If Spiers’ hand wasn’t there, would the baton have hit Spiers’ head? Moore asked.
“Yes,” Spiers confirmed.
In the cross-examination, Pifari presented statements that contradicted Spiers’s testimony.
First, the defense again asked Spiers to confirm that he received no prior warning before the police approached, as he testified earlier. Then, she read into the record the original statements Spiers gave to the paramedics, the hospital where he was admitted, as well as those he gave to investigators the following day.
In the video where Spiers speaks to the paramedics, which is caught on an officer body camera, he states he saw “someone who looked Asian” get out of the car. “He immediately arrested me,” Spiers said. He also told the investigators on Oct. 7 that officers told him to “get on the ground” three times. Pifari said his earlier testimony contradicted that statement.
Then the defense rolled footage from Martinez’s body camera, where Martinez says, “Come here,” “hey, relax,” and “face the wall.”
The video shows Spiers saying, “I ain’t facing no wall.” Pifari slowed the frames and suggested that Spiers put a hand on an officer’s chest to resist arrest. Spiers said “he saw” an officer hassling him, and the movement was an attempt to move away.
“If you said, ‘I ain’t facing no wall,’ you probably heard him say ‘face the wall? right?” Pifari asked.
Spiers denied this. When Pifari asked why he would mention the wall without prompting, Spiers said it was because he was being approached and “doing nothing wrong.” He then asked San Francisco Superior Court Judge Teresa M. Caffese for a break, and sat outside with his head bowed.
The paramedics’ notes also said that Spiers reported to them that he never lost consciousness.
Spiers consistently rebuffed the defense’s questions, saying he could not recall what happened that night because he had blocked it out and because he was beaten, had passed out, and later was on medication.
“If I did say that in the film, it was because I was discombobulated, and in pain,” Spiers said.
The questioning then moved to cover a subsequent night when Spiers was still in the hospital. The defense said Spiers yelled and cursed at a nurse, and had a screaming match with his girlfriend, Richard.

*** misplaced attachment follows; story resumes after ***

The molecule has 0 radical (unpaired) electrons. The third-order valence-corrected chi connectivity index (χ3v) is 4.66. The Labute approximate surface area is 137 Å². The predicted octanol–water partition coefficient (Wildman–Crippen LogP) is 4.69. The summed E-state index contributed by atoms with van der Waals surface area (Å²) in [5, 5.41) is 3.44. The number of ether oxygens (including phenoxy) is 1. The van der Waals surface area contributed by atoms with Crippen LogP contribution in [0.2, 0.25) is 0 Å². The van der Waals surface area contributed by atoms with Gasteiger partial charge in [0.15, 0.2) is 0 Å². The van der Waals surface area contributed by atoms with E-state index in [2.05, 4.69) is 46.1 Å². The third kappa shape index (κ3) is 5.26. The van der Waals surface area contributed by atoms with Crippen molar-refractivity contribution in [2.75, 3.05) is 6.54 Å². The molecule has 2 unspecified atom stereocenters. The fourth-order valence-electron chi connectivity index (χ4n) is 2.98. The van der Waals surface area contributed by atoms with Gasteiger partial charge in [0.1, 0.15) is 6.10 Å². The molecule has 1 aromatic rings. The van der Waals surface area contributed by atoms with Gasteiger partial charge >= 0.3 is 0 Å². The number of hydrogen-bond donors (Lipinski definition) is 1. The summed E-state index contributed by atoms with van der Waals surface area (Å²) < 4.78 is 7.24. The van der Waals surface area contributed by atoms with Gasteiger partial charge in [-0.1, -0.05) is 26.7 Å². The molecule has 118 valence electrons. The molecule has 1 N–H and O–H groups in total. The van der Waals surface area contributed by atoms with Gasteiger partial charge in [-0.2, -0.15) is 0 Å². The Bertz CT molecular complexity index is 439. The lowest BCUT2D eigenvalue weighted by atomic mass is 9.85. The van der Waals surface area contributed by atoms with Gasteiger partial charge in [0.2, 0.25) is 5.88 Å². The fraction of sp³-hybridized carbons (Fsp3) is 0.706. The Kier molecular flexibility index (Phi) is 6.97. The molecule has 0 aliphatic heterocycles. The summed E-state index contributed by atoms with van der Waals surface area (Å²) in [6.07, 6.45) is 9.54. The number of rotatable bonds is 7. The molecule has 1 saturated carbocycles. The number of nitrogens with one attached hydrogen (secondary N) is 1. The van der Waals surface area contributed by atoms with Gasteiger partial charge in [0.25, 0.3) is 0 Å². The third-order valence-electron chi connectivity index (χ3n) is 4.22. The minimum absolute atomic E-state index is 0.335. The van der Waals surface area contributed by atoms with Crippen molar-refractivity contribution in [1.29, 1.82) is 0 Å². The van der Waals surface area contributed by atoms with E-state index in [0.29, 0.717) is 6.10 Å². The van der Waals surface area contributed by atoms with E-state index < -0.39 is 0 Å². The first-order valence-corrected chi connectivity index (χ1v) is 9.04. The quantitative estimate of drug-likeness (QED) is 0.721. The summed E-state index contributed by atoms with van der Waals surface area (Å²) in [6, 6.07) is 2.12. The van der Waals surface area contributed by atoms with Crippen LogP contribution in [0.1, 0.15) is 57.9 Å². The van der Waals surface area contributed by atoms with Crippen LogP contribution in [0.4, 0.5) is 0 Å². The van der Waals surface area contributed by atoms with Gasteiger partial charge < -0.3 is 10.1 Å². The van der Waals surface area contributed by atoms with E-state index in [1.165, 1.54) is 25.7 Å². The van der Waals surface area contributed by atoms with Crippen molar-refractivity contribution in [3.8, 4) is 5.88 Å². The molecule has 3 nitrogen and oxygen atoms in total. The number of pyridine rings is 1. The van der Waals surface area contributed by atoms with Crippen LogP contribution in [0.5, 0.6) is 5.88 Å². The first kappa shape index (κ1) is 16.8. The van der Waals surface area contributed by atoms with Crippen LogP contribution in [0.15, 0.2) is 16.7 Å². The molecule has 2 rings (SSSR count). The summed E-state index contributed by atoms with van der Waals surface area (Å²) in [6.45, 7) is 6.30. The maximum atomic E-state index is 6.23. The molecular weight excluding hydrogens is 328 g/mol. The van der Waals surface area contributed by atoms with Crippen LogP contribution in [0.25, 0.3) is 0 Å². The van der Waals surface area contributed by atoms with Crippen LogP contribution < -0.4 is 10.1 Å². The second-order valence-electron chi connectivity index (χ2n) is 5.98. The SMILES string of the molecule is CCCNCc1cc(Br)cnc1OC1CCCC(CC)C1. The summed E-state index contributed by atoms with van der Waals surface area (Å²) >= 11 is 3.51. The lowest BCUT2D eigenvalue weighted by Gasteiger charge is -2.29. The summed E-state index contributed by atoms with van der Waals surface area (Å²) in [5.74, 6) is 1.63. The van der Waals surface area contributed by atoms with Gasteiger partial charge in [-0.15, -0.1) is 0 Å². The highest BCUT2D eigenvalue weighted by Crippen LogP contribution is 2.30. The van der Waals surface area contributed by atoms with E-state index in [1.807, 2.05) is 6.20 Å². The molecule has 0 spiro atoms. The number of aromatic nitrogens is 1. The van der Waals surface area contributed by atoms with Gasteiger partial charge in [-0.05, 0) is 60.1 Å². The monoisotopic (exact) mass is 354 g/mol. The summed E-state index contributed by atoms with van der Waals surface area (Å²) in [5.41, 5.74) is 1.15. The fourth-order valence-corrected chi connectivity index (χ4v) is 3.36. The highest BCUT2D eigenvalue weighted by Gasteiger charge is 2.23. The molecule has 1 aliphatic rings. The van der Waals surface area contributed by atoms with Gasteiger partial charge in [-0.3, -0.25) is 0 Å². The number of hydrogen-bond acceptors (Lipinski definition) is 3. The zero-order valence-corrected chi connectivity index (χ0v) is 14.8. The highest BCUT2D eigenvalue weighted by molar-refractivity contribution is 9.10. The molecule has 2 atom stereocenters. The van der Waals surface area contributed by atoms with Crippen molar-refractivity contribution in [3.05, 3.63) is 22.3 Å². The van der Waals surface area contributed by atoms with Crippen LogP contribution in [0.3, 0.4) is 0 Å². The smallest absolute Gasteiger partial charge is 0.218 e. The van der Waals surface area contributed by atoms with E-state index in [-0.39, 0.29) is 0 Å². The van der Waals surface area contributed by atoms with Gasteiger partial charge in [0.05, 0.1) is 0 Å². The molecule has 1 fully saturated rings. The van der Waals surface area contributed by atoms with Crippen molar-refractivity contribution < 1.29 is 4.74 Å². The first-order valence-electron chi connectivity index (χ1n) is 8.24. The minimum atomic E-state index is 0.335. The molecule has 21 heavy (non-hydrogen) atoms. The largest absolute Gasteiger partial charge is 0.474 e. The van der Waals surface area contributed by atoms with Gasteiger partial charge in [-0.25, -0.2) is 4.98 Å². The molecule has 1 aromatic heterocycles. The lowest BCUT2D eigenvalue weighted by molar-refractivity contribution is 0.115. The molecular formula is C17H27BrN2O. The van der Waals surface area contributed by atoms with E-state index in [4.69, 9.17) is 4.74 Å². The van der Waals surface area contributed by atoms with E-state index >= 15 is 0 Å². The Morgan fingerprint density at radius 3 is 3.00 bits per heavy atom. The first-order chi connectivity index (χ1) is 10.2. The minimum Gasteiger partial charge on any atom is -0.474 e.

Again Spiers testified that the scenario the defense imagined was inaccurate. The couple never fought each other, Spiers said. Instead, they were shouting at the police officers who showed up at his hospital room. The officers served Spiers with a restraining order against Richards, an event recorded on their body-worn cameras.
During cross-examination, Spiers said the officers never read him a restraining order, and that one officer threatened him, demanding that he not testify or press charges.
The defense played the body camera footage from that night in the hospital: Oct. 10, 2019. In the video, Spiers grows agitated and raises his voice, alleging that the officers are out to get him.
“You gon’ lie to my face? You gon beat my ass? … You’d like to finish it?” Spiers asks the officers at one point.
It is unclear who filed the restraining order but, in the video, Richard can be seen repeatedly telling officers that she did not want to leave Spiers and go with them. She attempted to assist her boyfriend by calling his lawyer and demanding the badge numbers and names of the police officers present.
“This is harassment. Y’all just beat the shit out of my boyfriend and you think I’m leaving with you? You crazy,” Richard said on the video shown today.
At one point, she collapses onto Spiers’s lap, teary-eyed. “It’s alright, it’s alright,” Spiers said to her, his good leg shaking.
“Did you hear the officers threaten you in that video?” Pifari asked on Wednesday.
“Not in words,” Spiers said.
So, did he “lie” earlier that day, Pifari said?
“It’s not a lie,” Spiers said. He can be threatened non-verbally. “It’s how you see the body language, the way they look at you.”
During cross-examination, Pifari also asked why he filed a $700,000 lawsuit against the officers involved, attempting to frame Spiers’ intentions as money-motivated.
Instead, Spiers denied filing one. It wasn’t until Pifari brought him a copy later in the trial that he acknowledged it. “You asked for a settlement?” Pifari said. “It was denied the last time I checked.” (Following a delay, the Board of Supervisors approved the payout on Monday.)
As the prosecution expected, Pifari brought up each of Spiers’ former arrests and convictions, which spanned from 2012 to 2018. Both times he was arrested for domestic violence, but he was not charged in either case. He has at least one felony conviction, for punching three separate men.
The trial continues at 9 a.m. Thursday with Spiers on the stand for another round of questioning.